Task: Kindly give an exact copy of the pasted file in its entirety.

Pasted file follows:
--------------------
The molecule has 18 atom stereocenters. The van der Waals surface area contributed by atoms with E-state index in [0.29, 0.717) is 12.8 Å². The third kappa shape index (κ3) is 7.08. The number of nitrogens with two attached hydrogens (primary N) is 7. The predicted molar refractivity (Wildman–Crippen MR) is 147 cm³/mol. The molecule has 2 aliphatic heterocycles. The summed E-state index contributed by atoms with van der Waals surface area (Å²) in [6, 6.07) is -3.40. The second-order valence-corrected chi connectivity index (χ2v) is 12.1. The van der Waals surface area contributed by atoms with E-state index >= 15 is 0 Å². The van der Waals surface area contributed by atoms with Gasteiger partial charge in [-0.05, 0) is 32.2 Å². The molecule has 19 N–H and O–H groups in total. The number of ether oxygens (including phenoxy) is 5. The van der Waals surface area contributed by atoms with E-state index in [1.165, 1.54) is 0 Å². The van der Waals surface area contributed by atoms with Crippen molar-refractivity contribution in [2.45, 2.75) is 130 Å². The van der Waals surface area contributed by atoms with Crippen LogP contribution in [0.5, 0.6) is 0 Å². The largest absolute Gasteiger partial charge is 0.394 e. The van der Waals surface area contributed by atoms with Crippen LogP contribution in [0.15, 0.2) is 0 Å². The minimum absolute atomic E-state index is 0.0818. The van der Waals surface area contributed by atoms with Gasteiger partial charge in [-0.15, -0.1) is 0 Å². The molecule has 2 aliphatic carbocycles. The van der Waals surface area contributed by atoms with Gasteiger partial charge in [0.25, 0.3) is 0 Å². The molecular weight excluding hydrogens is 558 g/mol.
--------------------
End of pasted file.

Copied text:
The molecule has 18 atom stereocenters. The van der Waals surface area contributed by atoms with E-state index in [0.29, 0.717) is 12.8 Å². The third kappa shape index (κ3) is 7.08. The number of nitrogens with two attached hydrogens (primary N) is 7. The predicted molar refractivity (Wildman–Crippen MR) is 147 cm³/mol. The molecule has 2 aliphatic heterocycles. The summed E-state index contributed by atoms with van der Waals surface area (Å²) in [6, 6.07) is -3.40. The second-order valence-corrected chi connectivity index (χ2v) is 12.1. The van der Waals surface area contributed by atoms with E-state index >= 15 is 0 Å². The van der Waals surface area contributed by atoms with Gasteiger partial charge in [-0.05, 0) is 32.2 Å². The molecule has 19 N–H and O–H groups in total. The number of ether oxygens (including phenoxy) is 5. The van der Waals surface area contributed by atoms with E-state index in [1.165, 1.54) is 0 Å². The van der Waals surface area contributed by atoms with Crippen molar-refractivity contribution in [2.45, 2.75) is 130 Å². The van der Waals surface area contributed by atoms with Crippen LogP contribution in [0.5, 0.6) is 0 Å². The largest absolute Gasteiger partial charge is 0.394 e. The van der Waals surface area contributed by atoms with Crippen LogP contribution in [0.15, 0.2) is 0 Å². The minimum absolute atomic E-state index is 0.0818. The van der Waals surface area contributed by atoms with Gasteiger partial charge in [-0.15, -0.1) is 0 Å². The molecule has 2 aliphatic carbocycles. The van der Waals surface area contributed by atoms with Gasteiger partial charge in [0.25, 0.3) is 0 Å². The molecular weight excluding hydrogens is 558 g/mol.